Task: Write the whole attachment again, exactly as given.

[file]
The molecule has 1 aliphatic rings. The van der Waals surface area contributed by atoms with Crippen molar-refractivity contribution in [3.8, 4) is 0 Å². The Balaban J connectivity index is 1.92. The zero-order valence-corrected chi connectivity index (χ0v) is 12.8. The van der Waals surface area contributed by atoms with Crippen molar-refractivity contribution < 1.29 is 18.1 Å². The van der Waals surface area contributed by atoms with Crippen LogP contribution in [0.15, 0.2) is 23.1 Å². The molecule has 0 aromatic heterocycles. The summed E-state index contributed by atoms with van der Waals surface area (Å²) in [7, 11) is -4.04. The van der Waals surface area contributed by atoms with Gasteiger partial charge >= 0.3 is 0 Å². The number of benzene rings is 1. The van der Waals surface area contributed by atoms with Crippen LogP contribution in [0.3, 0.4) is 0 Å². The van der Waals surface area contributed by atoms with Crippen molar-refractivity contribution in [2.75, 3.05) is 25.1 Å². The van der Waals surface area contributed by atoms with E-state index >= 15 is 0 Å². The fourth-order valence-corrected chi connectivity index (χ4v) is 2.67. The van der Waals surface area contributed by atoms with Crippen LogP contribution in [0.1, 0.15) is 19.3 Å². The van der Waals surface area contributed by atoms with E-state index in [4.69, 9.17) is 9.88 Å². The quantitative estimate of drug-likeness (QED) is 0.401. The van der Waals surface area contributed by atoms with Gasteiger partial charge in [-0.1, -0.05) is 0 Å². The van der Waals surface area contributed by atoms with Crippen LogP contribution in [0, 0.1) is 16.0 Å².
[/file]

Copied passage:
The molecule has 1 aliphatic rings. The van der Waals surface area contributed by atoms with Crippen molar-refractivity contribution in [3.8, 4) is 0 Å². The Balaban J connectivity index is 1.92. The zero-order valence-corrected chi connectivity index (χ0v) is 12.8. The van der Waals surface area contributed by atoms with Crippen molar-refractivity contribution < 1.29 is 18.1 Å². The van der Waals surface area contributed by atoms with Crippen LogP contribution in [0.15, 0.2) is 23.1 Å². The molecule has 0 aromatic heterocycles. The summed E-state index contributed by atoms with van der Waals surface area (Å²) in [7, 11) is -4.04. The van der Waals surface area contributed by atoms with Gasteiger partial charge >= 0.3 is 0 Å². The number of benzene rings is 1. The van der Waals surface area contributed by atoms with Crippen LogP contribution in [0.3, 0.4) is 0 Å². The van der Waals surface area contributed by atoms with Crippen molar-refractivity contribution in [2.75, 3.05) is 25.1 Å². The van der Waals surface area contributed by atoms with E-state index >= 15 is 0 Å². The fourth-order valence-corrected chi connectivity index (χ4v) is 2.67. The van der Waals surface area contributed by atoms with Crippen LogP contribution in [0.1, 0.15) is 19.3 Å². The van der Waals surface area contributed by atoms with E-state index in [4.69, 9.17) is 9.88 Å². The quantitative estimate of drug-likeness (QED) is 0.401. The van der Waals surface area contributed by atoms with Gasteiger partial charge in [-0.1, -0.05) is 0 Å². The van der Waals surface area contributed by atoms with Crippen LogP contribution in [0, 0.1) is 16.0 Å².